Gruden would love three aspects of Evans’ game. He’s secure with the ball, only two fumbles in his collegiate career, uses his body against pass-rushers coming downhill and runs with good speed (4.41-second 40-yard time). The Appalachian State product can capitalize on a defense that’s gasping for air after trying to tackle Jacobs for three quarters.

Moe’s Pick: S Julian Blackmon, Utah

Despite the arrival of Damarious Randall, the Raiders need depth at all positions – including safety. Blackmon is a good prospect and would fit nicely in Las Vegas.

As mentioned, Randall may have a short tenure in Las Vegas. Mayock has to think ahead. Like Burgess, Julian Blackmon transitioned from cornerback to safety, though, he’s more of ball hawk than a thumper on the back end.

Despite a position switch, Blackmon didn’t lose his tracker for the football. In his first and only season in a full-time safety role, he logged four interceptions and four pass breakups.

Blackmon will need some time to develop into a pro-level safety. Fortunately for him, he would have a year behind Randall to sharpen his technique. The defensive back also needs time to recover from a December non-contact knee injury.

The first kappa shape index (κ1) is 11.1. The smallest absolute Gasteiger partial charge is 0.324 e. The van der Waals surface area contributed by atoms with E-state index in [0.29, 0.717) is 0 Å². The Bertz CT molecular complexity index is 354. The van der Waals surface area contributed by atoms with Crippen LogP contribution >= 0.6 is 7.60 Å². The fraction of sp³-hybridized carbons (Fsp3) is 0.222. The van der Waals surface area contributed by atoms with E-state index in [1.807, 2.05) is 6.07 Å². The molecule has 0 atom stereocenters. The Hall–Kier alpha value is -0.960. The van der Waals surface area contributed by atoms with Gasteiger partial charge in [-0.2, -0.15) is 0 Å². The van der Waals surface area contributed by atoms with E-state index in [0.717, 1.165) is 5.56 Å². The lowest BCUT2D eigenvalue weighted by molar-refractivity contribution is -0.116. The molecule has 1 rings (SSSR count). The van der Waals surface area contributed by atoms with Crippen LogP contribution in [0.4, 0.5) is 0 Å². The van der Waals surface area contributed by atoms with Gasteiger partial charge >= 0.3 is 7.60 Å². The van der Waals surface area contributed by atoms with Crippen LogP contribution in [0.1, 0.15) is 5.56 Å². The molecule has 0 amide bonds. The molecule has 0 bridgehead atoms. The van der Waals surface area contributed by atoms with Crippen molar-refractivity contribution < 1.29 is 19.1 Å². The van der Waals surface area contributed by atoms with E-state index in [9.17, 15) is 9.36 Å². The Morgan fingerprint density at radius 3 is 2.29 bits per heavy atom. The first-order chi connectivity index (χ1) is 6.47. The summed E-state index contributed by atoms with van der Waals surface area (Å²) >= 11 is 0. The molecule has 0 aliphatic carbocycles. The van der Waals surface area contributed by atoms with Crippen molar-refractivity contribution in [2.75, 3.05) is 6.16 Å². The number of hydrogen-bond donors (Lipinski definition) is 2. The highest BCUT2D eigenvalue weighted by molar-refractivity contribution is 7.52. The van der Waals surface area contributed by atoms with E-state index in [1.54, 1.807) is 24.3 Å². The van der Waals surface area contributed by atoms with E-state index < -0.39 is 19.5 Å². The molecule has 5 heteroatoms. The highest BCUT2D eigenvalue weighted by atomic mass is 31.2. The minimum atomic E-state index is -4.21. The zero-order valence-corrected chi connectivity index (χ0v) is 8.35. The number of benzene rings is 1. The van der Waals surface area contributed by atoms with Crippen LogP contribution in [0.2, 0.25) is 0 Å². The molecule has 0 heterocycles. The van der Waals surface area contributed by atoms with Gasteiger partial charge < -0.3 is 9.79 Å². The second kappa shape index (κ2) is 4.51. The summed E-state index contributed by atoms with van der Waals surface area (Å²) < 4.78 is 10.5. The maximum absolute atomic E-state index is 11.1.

Final 2020 Mock Draft Recap

We explored just two ways Mayock and Gruden can approach the draft. Of course, trades will factor into the selections.

Regardless, the Raiders should come away with a wide receiver who’s ready to play and produce Week 1 of the season. The defense needs a boundary cornerback opposite Trayvon Mullen.

Unless team brass signs an undrafted free agent, running back lists as a need behind wide receiver and cornerback. Don’t be surprised to see a safety in this draft haul. Randall and Erik Harris will be free agents in 2021. Jeff Heath will turn 30 years old before the 2021 campaign.

If the Raiders trade Jackson, Good and Kush aren’t safe bets to start. Neither guard has started for a full season.

Lastly, you can bet on the Raiders executing a trade. The move may not happen on Day 1, but Mayock could have the option to slide down from pick Nos. 12 or 19. He can also package two third-rounders for a move into the second round. The Raiders NFL Draft focus, and desire to build depth, mean more picks would be beneficial heading into 2020.

As always, prepare for a few surprises—hopefully not at the wide receiver position. The Raiders are one dynamic pass-catcher away from an explosive offense.

Maurice Moton has covered the Oakland Raiders and the entire NFL since 2014. Now, a featured columnist at Bleacher Report and Silver and Black Today, he writes deep-dive articles on roster moves, news around the league and also provides insight on fantasy football decisions. Don't expect to read the popular groupthink opinion in his columns—journalistic roots have encouraged him to promote freedom of thought based on factual accuracy.